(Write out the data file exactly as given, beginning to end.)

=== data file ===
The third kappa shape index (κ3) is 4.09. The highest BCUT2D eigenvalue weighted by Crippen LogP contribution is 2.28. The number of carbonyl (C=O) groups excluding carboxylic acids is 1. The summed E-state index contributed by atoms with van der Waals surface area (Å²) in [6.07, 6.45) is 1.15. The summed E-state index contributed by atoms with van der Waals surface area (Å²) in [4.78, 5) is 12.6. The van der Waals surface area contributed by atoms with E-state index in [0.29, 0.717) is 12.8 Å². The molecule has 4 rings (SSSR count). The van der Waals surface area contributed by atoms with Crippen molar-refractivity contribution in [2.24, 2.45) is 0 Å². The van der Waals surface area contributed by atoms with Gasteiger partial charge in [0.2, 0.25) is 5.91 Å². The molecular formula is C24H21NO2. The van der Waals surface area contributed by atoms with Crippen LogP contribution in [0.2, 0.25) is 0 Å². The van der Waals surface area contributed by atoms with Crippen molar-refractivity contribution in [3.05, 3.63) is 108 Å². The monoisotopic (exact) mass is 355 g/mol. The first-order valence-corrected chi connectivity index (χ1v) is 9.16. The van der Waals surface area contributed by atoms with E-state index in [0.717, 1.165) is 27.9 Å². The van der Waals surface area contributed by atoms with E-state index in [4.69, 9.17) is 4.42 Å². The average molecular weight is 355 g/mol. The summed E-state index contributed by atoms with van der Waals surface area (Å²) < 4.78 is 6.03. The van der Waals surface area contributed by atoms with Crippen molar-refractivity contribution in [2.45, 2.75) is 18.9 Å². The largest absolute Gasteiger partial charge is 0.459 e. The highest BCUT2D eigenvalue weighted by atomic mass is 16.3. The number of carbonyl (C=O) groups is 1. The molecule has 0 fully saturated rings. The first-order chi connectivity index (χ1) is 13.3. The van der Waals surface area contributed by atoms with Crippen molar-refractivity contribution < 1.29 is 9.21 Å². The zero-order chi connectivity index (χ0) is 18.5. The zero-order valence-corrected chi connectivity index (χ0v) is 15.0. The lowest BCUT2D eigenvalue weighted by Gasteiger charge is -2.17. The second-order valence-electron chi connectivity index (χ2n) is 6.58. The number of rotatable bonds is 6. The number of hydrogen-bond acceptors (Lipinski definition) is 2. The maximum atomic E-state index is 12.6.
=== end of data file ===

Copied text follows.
The third kappa shape index (κ3) is 4.09. The highest BCUT2D eigenvalue weighted by Crippen LogP contribution is 2.28. The number of carbonyl (C=O) groups excluding carboxylic acids is 1. The summed E-state index contributed by atoms with van der Waals surface area (Å²) in [6.07, 6.45) is 1.15. The summed E-state index contributed by atoms with van der Waals surface area (Å²) in [4.78, 5) is 12.6. The van der Waals surface area contributed by atoms with E-state index in [0.29, 0.717) is 12.8 Å². The molecule has 4 rings (SSSR count). The van der Waals surface area contributed by atoms with Crippen molar-refractivity contribution in [2.24, 2.45) is 0 Å². The van der Waals surface area contributed by atoms with Gasteiger partial charge in [0.2, 0.25) is 5.91 Å². The molecular formula is C24H21NO2. The van der Waals surface area contributed by atoms with Crippen LogP contribution in [0.2, 0.25) is 0 Å². The van der Waals surface area contributed by atoms with Crippen molar-refractivity contribution in [3.05, 3.63) is 108 Å². The monoisotopic (exact) mass is 355 g/mol. The first-order valence-corrected chi connectivity index (χ1v) is 9.16. The van der Waals surface area contributed by atoms with E-state index in [0.717, 1.165) is 27.9 Å². The van der Waals surface area contributed by atoms with E-state index in [4.69, 9.17) is 4.42 Å². The average molecular weight is 355 g/mol. The summed E-state index contributed by atoms with van der Waals surface area (Å²) < 4.78 is 6.03. The van der Waals surface area contributed by atoms with Crippen molar-refractivity contribution in [2.45, 2.75) is 18.9 Å². The largest absolute Gasteiger partial charge is 0.459 e. The highest BCUT2D eigenvalue weighted by atomic mass is 16.3. The number of carbonyl (C=O) groups is 1. The molecule has 0 fully saturated rings. The first-order chi connectivity index (χ1) is 13.3. The van der Waals surface area contributed by atoms with Crippen molar-refractivity contribution < 1.29 is 9.21 Å². The zero-order chi connectivity index (χ0) is 18.5. The zero-order valence-corrected chi connectivity index (χ0v) is 15.0. The lowest BCUT2D eigenvalue weighted by Gasteiger charge is -2.17. The second-order valence-electron chi connectivity index (χ2n) is 6.58. The number of rotatable bonds is 6. The number of hydrogen-bond acceptors (Lipinski definition) is 2. The maximum atomic E-state index is 12.6.